Terror survivors failed by crisis-hit mental health services, report claims

Flowers left for South Shore Academy receptionist Jane Tweddle, who died in last year's Manchester Arena suicide bombing
Flowers left for South Shore Academy receptionist Jane Tweddle, who died in last year's Manchester Arena suicide bombing

People affected by terrorism are being let down amid a "profound crisis" in mental health services, campaigners claim.

Survivors of attacks have been forced to pay for their own treatment or wait months for an appointment, according to a report.

The paper - published by Survivors Against Terror today - is based on a survey carried out to assess the support offered in the wake of terrorist atrocities.

The 271 respondents included people who were injured in or witness to attacks and relatives of victims who were killed or injured.

Incidents covered ranged from the 1980s to last year and included attacks in the UK and overseas.

The report said: "While there is much that is encouraging in the data, the survey also reveals major gaps in service provision that require urgent attention. Chief among these is the lack of adequate mental health provision."

Three quarters - 76 per cent - of those surveyed said mental health services require improvement.

One respondent said: "Mental health services are diabolical here, I still have not seen a psychologist 14 months after the event."

Ruth Murrell, who was injured in the Manchester attack last year, said: "The physical injuries were serious, but the mental side was very much harder to deal with.

"I was told a referral to mental health services would have a waiting time of 9-12 months for an initial appointment. I couldn't cope.

"There was a period when I couldn't sleep, couldn't eat and was vomiting constantly.

"I had to find my own specialists and go private, at £85 an hour, to get the support I desperately needed."

A number of people from Blackpool were caught up in the Manchester attack, including schoolchildren.

Jane Tweddle, a receptionist at South Shore Academy, was killed.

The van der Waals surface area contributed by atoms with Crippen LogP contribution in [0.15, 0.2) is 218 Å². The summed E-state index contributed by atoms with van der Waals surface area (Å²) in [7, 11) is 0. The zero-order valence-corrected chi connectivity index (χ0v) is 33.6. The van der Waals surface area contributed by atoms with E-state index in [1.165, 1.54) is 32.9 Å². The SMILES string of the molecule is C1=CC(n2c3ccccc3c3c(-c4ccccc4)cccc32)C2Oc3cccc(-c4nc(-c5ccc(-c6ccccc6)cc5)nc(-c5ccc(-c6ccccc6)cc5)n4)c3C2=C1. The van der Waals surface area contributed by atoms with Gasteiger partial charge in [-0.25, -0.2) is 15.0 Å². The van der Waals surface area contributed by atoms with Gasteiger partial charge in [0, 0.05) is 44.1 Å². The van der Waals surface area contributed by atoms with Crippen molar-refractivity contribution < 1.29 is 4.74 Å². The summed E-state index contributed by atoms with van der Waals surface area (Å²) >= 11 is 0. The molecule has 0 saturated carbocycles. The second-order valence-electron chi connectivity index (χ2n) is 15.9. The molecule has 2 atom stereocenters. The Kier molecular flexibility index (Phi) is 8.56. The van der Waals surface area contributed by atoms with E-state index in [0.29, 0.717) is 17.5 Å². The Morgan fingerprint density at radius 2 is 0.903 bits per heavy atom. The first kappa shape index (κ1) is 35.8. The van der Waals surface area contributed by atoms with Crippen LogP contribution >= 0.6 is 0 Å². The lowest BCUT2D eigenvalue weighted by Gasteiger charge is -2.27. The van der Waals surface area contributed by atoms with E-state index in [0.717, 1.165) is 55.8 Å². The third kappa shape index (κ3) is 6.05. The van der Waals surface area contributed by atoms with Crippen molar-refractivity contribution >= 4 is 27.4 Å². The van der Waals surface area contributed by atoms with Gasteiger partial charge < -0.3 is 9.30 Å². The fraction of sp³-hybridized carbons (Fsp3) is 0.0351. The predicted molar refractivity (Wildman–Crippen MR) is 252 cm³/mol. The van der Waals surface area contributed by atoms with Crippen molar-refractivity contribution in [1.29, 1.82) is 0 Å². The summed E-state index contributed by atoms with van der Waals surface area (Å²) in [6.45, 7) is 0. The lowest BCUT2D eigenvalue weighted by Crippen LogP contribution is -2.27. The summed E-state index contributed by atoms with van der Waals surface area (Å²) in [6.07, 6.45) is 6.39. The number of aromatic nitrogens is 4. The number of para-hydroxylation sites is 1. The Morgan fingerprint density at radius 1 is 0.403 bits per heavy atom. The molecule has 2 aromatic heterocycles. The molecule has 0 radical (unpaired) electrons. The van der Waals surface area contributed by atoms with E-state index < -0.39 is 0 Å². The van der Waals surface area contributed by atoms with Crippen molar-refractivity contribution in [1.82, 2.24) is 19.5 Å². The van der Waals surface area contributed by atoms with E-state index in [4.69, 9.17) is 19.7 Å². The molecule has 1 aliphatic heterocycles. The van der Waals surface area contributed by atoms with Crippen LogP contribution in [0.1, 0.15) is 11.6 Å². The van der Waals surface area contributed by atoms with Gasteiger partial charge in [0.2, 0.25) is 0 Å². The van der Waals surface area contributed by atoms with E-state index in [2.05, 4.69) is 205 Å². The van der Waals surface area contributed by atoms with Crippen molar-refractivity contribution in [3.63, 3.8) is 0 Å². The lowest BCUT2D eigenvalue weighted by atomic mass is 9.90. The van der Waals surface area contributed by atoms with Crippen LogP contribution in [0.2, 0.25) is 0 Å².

And in recent months, health chiefs across the resort have spoken publicly about the mental health "crisis" here, while Lancashire's most senior police officer has also spoken candidly on the subject.

The research identified a "profound crisis in mental health services", according to Survivors Against Terror, while its chairwoman Charlotte Dixon Sutcliffe said the survey unearthed "shocking" stories that "seem increasingly like the norm".

She added: "Governments promise survivors they will be looked after but this survey shows that when it comes to mental health services they are being routinely let down."

Away from mental health services, the picture was more positive.

Most services were rated by 80 per cent of respondents as good, very good or exceptional.

Three in five (60 per cent) described support from paramedics as very good or exceptional, with a similar percentage (59 per cent) scoring the police in one of the top two brackets.

NHS hospital care was rated as very good or exceptional by an even higher proportion of participants, at 80 per cent.

Survivors Against Terror was set up earlier this year with the aim of helping tackle terrorism more effectively and ensuring victims and their families get the support they need.

Survivors of terror attacks will take a copy of the report and an open letter to Downing Street on Wednesday.

A Government spokesman said: "Those affected by terrorist attacks rightly expect effective, comprehensive assistance.

"The report found that in many areas survivors rate the support they receive highly, but there is clearly more to do.

"Following the attack in Manchester, we provided funding for specialist mental health support in the city and the Government's Victims of Terrorism Unit will continue to ensure the support for those affected by attacks both at home and abroad is swift and coordinated.

"We will continue to learn from the experiences of victims and look forward to working with Survivors Against Terror to inform our work."